Thursday, August 19, 2010

Primary Breast Abscess Risk Factors

Updated 3/2017 -- photos and all links (except to my own posts) removed as many no longer active.

A recent article in the July issue of the Journal of the American College of Surgeons (full reference below) looked at the risk factors for developing a breast abscess.
It is a case control study of 68 patients with a primary breast abscess. Several (36/68) developed a recurrence as defined by the need for repeated drainage within 6 months.
They found
Univariate analysis indicated that smoking (odds ratio [OR] 8.0 [95% CI 3.4 to 19.4]), obesity (OR 3.6 [95% CI 1.5 to 9.2]), diabetes mellitus (OR 5.7 [95% CI 1.1 to 54.9]), and nipple piercing (OR 10.2 [95% CI 1.3 to 454.4]) were significant risk factors for development of primary breast abscess.
Recurrent breast abscess occurred in 36 (53%) patients. Multivariate logistic regression identified significant OR for an increase in recurrence related to age (OR 1.08 [95% CI 1.01 to 1.15] per year), smoking (OR 14.73 [95% CI 3.18 to 68.22]), surgical treatment (11.94 [95% CI 1.08 to 131.72]), and a decrease in recurrence after MRSA infections (OR 0.02 [95% CI 0.00 to 0.72]).
I think perhaps this article has too small a number of individuals, but find their numbers interesting.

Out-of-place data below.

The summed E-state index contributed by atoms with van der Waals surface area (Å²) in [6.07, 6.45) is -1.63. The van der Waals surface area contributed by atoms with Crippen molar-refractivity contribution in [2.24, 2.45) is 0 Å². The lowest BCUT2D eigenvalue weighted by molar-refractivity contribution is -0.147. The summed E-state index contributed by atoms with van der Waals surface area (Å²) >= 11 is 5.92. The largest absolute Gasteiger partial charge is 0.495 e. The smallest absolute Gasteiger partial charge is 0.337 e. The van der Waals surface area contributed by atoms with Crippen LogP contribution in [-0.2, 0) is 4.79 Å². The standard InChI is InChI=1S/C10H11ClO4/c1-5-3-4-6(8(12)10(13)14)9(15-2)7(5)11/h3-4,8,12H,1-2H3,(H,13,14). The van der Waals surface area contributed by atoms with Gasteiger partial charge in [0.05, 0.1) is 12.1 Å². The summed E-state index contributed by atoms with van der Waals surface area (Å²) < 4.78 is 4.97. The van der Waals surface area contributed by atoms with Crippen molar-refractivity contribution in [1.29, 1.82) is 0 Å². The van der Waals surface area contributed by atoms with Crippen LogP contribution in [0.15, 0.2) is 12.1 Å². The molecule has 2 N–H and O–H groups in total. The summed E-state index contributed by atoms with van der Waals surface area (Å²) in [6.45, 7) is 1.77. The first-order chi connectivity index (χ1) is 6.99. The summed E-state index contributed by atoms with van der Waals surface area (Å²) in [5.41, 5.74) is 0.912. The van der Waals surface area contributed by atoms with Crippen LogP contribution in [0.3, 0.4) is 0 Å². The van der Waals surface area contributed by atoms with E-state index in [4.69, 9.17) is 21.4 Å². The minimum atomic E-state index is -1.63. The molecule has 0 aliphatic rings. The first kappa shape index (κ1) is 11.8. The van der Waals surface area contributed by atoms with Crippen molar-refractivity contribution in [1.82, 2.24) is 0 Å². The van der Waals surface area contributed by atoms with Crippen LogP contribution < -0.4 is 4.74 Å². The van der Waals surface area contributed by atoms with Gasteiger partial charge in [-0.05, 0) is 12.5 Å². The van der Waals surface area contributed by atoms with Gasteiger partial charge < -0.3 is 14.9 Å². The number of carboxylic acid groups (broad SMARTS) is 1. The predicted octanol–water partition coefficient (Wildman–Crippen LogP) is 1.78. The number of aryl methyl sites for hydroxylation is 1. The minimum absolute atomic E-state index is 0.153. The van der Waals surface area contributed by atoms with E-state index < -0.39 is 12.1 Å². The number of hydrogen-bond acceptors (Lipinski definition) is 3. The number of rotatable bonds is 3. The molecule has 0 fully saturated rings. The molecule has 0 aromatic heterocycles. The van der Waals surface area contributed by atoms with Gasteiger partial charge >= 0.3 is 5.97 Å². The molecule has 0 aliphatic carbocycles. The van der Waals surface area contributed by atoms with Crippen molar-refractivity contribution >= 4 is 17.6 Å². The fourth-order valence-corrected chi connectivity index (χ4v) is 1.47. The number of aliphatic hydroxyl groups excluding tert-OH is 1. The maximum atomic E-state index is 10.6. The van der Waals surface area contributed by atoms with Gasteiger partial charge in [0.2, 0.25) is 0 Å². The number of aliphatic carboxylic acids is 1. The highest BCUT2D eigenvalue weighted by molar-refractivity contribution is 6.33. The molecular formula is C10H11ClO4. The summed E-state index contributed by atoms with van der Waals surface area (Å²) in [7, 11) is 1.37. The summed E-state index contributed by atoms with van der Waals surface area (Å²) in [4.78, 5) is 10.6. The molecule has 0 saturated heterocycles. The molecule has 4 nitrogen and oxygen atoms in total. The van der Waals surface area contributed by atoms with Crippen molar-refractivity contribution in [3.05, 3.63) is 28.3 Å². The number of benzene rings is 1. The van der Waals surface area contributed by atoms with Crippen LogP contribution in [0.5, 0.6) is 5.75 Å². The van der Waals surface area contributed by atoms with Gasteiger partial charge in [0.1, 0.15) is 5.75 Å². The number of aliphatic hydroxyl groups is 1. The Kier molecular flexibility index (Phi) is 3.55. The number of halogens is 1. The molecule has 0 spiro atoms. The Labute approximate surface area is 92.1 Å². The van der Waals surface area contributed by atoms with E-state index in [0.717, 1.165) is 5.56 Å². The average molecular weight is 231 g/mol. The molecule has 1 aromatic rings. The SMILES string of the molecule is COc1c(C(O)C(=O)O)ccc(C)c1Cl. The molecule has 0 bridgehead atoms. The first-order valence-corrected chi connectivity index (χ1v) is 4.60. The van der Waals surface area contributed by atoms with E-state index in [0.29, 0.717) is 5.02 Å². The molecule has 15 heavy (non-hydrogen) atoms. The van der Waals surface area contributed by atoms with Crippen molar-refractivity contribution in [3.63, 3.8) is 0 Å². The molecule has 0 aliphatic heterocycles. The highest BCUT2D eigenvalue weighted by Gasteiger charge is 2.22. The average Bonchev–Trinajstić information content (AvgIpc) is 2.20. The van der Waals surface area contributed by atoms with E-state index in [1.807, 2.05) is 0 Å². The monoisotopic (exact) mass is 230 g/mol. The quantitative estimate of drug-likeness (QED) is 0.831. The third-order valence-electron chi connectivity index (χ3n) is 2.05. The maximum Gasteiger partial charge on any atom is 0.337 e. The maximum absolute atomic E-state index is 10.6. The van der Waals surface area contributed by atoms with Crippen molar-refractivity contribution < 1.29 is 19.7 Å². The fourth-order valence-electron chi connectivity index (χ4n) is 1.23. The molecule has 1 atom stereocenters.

The eMedicine overview (second reference below) does not even address possible infections from nipple piercing, suggesting:
Mastitis is usually seen in lactating women, but the presence in a nonlactating woman should spur evaluation for an inflammatory carcinoma or new-onset diabetes.6
Causes of primary breast infections are most likely to be Staphylococcus aureus and streptococcal species. Nonpuerperal abscesses typically contain mixed flora (S aureus, streptococcal species) and anaerobes.
The eMedicine article does recognize a correlation between breast infection and smoking:
A study by Schafer et al found a significant correlation between cigarette smoking and subareolar breast abscess.12
So while the article may have a small number of individuals, it is probably safe to say that being overweight, having diabetes mellitus, and smoking all make your risk of having a breast infection higher. By how much is more difficult to say.
Risk Factors for Development and Recurrence of Primary Breast Abscesses; Vinod Gollapalli, Junlin Liao, Amela Dudakovic, Sonia L. Sugg, Carol E.H. Scott-Conner, Ronald J. Weigel; Journal of the American College of Surgeons - July 2010 (Vol. 211, Issue 1, Pages 41-48, DOI: 10.1016/j.jamcollsurg.2010.04.007)
Breast Abscess and Masses; eMedicine article, May 13, 2010; Andrew C Miller, MD, Tajinderpal S Saraon, MD, and Mark A Silverberg, MD, FACEP, MMB


#1 Dinosaur said...

I saw a patient with what I thought was a breast abscess: a new painful breast lump with a normal mammogram 9 months earlier. It didn't respond to antibiotics, so I sent her for surgical drainage. The surgeon took her to the OR for what he thought was going to be a percutaneous procedure, but something didn't look right. When he went in, he found an inflammatory cancer. She died about 2 years later. Gave me a whole new respect for the "breast abscess".

DHS said...

#1Dino: do you attempt conservative treatment of breast abscesses? I've become a convert to ultrasound guided aspiration +- insertion of percutaneous drain by IR.

I admitted a 13yo with a breast abscess recently. She had been punched by her friend and it was actually an infected haematoma.